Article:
Our Aims and Objectives

We are the UK association for all those who research, study and teach global development issues

Find Out More

What is Development Studies

What is development studies and decolonising development.

Find Out More

Our Members

We have around 1,000 members, made up of individuals and around 40 institutions

Find Out More


Find out about our constitution, how we are run and meet our Council

Find Out More


Meet our Council members and other staff who support the running of DSA

Find Out More


The DSA Conference is an annual event which brings together the development studies community

Find Out More


Our conference this year is themed "Social justice and development in a polarising world"

Find Out More

Past Conferences

Find out about our previous conferences

Find Out More

Study Groups

Our Study Groups offer a chance to connect with others who share your areas of interest

Find Out More

Students and ECRs

Students and early career researchers are an important part of our community

Find Out More


Our book series with OUP and our relationship with other publishers

Find Out More

North-South Research

A series of workshops exploring North-South interdisciplinary research with key messages and reports

Find Out More

Membership Directory

Find out who our members are, where they are based and the issues they work on

Find Out More

Call for papers on Displacement and Development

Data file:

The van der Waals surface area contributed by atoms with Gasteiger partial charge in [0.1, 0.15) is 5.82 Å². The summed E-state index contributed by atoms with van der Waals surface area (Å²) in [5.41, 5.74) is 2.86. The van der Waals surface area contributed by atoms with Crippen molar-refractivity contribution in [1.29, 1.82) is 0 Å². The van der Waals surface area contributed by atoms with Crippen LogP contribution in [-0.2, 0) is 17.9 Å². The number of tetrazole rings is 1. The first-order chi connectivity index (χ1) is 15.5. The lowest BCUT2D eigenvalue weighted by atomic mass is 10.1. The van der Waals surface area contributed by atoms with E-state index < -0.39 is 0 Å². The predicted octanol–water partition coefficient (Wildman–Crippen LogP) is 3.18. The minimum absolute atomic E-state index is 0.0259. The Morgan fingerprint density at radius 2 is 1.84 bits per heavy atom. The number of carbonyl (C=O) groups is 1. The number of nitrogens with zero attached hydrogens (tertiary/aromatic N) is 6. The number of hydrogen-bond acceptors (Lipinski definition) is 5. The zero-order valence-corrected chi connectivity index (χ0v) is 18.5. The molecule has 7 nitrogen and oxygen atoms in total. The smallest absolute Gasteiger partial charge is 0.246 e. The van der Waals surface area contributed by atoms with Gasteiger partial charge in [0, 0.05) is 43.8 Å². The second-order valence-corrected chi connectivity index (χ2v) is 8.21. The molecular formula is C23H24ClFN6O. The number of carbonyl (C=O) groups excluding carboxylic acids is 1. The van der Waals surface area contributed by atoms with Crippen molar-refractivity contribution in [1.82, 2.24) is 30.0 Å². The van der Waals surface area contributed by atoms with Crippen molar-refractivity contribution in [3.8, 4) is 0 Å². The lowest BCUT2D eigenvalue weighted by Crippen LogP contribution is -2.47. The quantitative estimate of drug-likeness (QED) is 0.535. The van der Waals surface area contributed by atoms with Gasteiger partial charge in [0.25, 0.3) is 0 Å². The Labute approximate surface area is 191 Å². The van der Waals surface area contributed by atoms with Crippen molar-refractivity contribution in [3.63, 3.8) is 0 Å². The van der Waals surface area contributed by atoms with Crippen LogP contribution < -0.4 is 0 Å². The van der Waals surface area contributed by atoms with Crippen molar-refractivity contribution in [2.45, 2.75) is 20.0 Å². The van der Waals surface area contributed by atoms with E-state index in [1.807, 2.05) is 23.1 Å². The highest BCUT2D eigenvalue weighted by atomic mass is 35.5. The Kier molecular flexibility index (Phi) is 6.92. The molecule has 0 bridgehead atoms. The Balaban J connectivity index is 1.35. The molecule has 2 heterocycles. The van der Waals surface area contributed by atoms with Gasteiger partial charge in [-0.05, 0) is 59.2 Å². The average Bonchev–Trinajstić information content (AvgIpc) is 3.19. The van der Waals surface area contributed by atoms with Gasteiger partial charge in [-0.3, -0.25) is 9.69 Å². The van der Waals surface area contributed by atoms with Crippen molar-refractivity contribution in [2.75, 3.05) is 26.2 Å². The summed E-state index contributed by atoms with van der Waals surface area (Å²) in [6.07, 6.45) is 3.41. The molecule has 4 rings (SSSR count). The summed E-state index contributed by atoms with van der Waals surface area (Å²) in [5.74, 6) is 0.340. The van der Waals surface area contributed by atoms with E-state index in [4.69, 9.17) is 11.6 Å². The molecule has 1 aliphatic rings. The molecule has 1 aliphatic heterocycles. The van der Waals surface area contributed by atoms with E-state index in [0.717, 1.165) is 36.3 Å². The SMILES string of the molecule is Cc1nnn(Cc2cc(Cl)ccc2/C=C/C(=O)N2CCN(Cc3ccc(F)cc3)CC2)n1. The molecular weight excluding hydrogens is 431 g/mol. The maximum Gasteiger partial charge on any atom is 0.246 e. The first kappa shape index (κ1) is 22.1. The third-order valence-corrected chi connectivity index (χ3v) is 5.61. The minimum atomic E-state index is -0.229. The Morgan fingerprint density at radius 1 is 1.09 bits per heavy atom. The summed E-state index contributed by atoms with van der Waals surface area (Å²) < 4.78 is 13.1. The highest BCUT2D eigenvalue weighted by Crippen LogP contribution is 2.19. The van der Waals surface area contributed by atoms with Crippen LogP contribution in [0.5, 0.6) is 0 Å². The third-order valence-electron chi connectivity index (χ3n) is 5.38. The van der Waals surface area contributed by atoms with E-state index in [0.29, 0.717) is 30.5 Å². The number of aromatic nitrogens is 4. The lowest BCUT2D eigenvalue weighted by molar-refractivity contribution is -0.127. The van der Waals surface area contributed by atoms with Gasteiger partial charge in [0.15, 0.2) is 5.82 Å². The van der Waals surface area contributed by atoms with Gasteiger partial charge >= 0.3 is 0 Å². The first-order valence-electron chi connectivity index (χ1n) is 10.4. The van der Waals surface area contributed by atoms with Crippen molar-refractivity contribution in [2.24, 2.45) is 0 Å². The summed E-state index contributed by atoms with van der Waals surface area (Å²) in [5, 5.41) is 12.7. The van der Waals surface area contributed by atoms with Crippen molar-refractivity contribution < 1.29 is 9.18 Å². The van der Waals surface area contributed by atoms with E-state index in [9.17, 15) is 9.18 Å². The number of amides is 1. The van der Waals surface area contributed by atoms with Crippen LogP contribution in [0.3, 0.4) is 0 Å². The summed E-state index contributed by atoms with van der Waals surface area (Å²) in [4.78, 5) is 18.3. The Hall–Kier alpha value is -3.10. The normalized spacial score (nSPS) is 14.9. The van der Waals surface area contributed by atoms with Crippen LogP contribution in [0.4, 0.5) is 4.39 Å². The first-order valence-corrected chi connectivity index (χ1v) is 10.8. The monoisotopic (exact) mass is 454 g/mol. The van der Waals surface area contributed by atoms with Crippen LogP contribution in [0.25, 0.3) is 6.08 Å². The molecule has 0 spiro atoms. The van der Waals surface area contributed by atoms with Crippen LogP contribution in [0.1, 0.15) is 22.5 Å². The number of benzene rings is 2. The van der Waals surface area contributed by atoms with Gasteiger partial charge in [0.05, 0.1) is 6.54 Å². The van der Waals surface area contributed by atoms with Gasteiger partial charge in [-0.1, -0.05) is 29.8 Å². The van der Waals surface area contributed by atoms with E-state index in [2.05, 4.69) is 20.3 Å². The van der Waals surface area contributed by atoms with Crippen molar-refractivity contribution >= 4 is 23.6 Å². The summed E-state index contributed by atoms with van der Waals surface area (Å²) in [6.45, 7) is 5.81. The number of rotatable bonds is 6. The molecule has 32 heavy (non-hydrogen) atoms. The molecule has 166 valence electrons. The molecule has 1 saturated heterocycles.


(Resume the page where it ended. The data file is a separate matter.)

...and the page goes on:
This issue of the Journal of the British Academy invites high-quality original research and conceptual papers that deepen the existing knowledge on displacement and cognate socio-economic, politico-cultural, development, policy and leadership challenges.     

Further details
The latest UNHRCR (June 2020) Global Trends report suggests that 79.5 million people were displaced at the end of 2019. In other words, 1% of the world’s population is displaced. Sixty-eight percent of the displaced population come only from five countries (Syria, Venezuela, Afghanistan, South Sudan, and Myanmar), while eighty-five percent of them are hosted in developing countries. Moreover, eighty percent of the world’s displaced people suffer from acute food insecurity and malnutrition, and forty percent of the displaced population are children. These are not mere statistics; instead, these represent human lives and their pains, struggles, treacherous journeys and deaths into the seas, strengths, stories, resilience, agency, dignity, vulnerability, helplessness, frustrations, and hopes.

As grim the numbers are, these also represent challenges for the nation-states and political leaders at the national, regional, and global levels. Additionally, the global displacement trend poses major concerns for assorted actors including international and national NGOs, civil societies, UN agencies, donor organisations, faith groups, and academia, among others - especially at a time of global pandemic that will have impact on displaced people in terms of the closure of borders and the expulsion of migrant workers from some countries. 

About the Journal
The  Journal of  the British Academy  is a multi- and interdisciplinary open access journal publishing articles in the humanities and social sciences. ‘Supplementary issues’ publish thematic collections of papers, put together by guest editors. For authors’ guidance on style, please ask for the full details. 

Please submit articles of 10- 12,000 words (including references) to Dr Palash Kamruzzaman at [email protected] by 31 December 2020.  Articles will then be peer reviewed.